how and why Latino poverty is similar to or different from the urban poverty

Sociology 153 / USP 105 – Grading Rubric for Midterm
Professor Abigail Andrews
Student Name _____________________________________________Overall Grade _______
Sub-par Fine Excellent
Main Argument
Clearly articulated thesis statement, that makes a specific argument answering “how” or “why”
None, incomprehensible Thesis present Sophisticated Compares causal reasons for marginality among groups Vague, or little
comparison of causes

Compares causes among groups
Thoughtful on causal differences
Defines key concepts from the reading and communicates understanding None Partially – sometimes mixes up concepts Sophisticated
Shows understanding of texts (Including at least 3 weeks of reading)
Vague or misinterpreted discussion
Discusses 3 weeks of texts with some understanding
Clear interpretation of at least 3 weeks
Use of evidence to support argument None, little, or inappropriate
Some, straightforward (a quote, a reference)
Creative, thorough use of evidence
Attention to folk logic, opposing views, or possible counter-claims (with rebuttal to possible critiques)
None or superficial
Takes on at least one counter-claim seriously
Takes on two (or more) critiques seriously
Whole Reflection Memo
Organization, logical argument Scattered, disorganized thoughts
Some organization, but flow could be improved
Excellent – logically compelling
Mechanics Lots of typos, grammar errors
A few typos, some awkward language
Almost no mistakes; excellent writing

Professor Abigail Andrews
A- through A+ For an A, a paper must have all of the characteristics of a B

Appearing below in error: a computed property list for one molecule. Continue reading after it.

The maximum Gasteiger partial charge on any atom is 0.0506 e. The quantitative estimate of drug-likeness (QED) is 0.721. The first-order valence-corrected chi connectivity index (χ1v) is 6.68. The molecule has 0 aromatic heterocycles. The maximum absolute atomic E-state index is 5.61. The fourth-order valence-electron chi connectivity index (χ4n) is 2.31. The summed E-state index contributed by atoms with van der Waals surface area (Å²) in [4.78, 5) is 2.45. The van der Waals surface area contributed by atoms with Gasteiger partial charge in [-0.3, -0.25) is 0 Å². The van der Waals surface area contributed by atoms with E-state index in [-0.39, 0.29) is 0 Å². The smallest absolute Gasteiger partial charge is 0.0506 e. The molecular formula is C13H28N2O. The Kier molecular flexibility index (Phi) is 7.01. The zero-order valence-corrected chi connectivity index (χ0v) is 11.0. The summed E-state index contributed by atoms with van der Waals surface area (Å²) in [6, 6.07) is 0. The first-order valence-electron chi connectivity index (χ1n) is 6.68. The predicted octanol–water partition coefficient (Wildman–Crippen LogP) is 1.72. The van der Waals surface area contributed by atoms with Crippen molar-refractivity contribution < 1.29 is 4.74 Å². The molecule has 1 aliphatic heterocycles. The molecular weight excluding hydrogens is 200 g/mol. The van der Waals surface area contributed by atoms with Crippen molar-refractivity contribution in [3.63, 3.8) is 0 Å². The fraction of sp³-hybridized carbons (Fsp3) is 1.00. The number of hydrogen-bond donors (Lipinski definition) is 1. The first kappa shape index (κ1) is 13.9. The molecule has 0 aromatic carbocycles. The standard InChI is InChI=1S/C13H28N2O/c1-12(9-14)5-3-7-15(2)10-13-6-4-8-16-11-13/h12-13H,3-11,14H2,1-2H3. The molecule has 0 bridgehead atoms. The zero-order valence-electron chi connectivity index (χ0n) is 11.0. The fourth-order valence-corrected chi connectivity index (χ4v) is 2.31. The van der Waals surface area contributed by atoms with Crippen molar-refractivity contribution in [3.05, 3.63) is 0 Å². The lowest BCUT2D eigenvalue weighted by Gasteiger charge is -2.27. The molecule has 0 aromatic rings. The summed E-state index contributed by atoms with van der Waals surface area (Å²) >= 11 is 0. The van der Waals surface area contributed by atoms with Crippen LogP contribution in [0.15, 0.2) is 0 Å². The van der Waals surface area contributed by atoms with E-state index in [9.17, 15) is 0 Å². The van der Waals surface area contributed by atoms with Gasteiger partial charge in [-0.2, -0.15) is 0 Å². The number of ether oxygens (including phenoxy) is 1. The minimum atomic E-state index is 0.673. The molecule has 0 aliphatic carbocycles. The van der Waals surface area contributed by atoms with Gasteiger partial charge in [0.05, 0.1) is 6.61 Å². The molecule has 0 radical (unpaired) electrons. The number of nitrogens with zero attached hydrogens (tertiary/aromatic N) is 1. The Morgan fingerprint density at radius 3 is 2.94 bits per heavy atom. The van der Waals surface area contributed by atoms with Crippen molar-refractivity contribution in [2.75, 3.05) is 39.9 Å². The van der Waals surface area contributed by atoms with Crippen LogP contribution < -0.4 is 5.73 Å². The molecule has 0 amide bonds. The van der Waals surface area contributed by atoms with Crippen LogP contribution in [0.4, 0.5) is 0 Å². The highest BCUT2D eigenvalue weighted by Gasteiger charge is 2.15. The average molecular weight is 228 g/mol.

paper listed below. In addition, it will:
• have an innovative thesis.
• have a logically compelling argument.
• consider and refute alternative arguments.
• show evidence of originality or creativity.
• have a clear and error-free prose style.
• use particularly strong evidence.
B- through B+ For a B, a paper must have all of the characteristics of a C
paper listed below. In addition, it will:
• have a clear thesis statement.
• have a logical structure that advances the argument.
• use appropriate evidence to support its argument.
• be free from digressions and extraneous material.
• be mostly free from errors of usage and grammar.
• be free from major substantive errors; where a C paper
gets some things right, a B paper gets few things wrong.
C- through C+ For a C, a paper must have all of the characteristics of a D
paper listed below. In addition, it will:
• have an identifiable thesis statement.
• use evidence to support its argument.
• communicate an understanding of some core concepts
from the reading.
D- through D+ A D paper will:
• comply with UCSD’s policy on the integrity of
• comply with the instructions for the assignment (e.g.
with respect to length, timeliness of submission, and the
number and character of sources)

SOCI 153 / USP 105: Urban Sociology [Fall 2015]
Professor Abigail Andrews
In the first half of this course, we have read several works about the characteristics of urban black
marginality, the causes of this marginalization, and the possibilities for change. In his article
“The New Latino Underclass” (2013), Douglas Massey argues that a new migrant “underclass” is
emerging in the United States today: Latinos. How valid is Massey’s comparison, and why?
Should we fear that Latinos will face the same fate blacks have faced over the 20th century?
Your midterm assignment: Drawing on the readings from this course, write an
op-ed in which you make an argument to readers of a major newspaper about how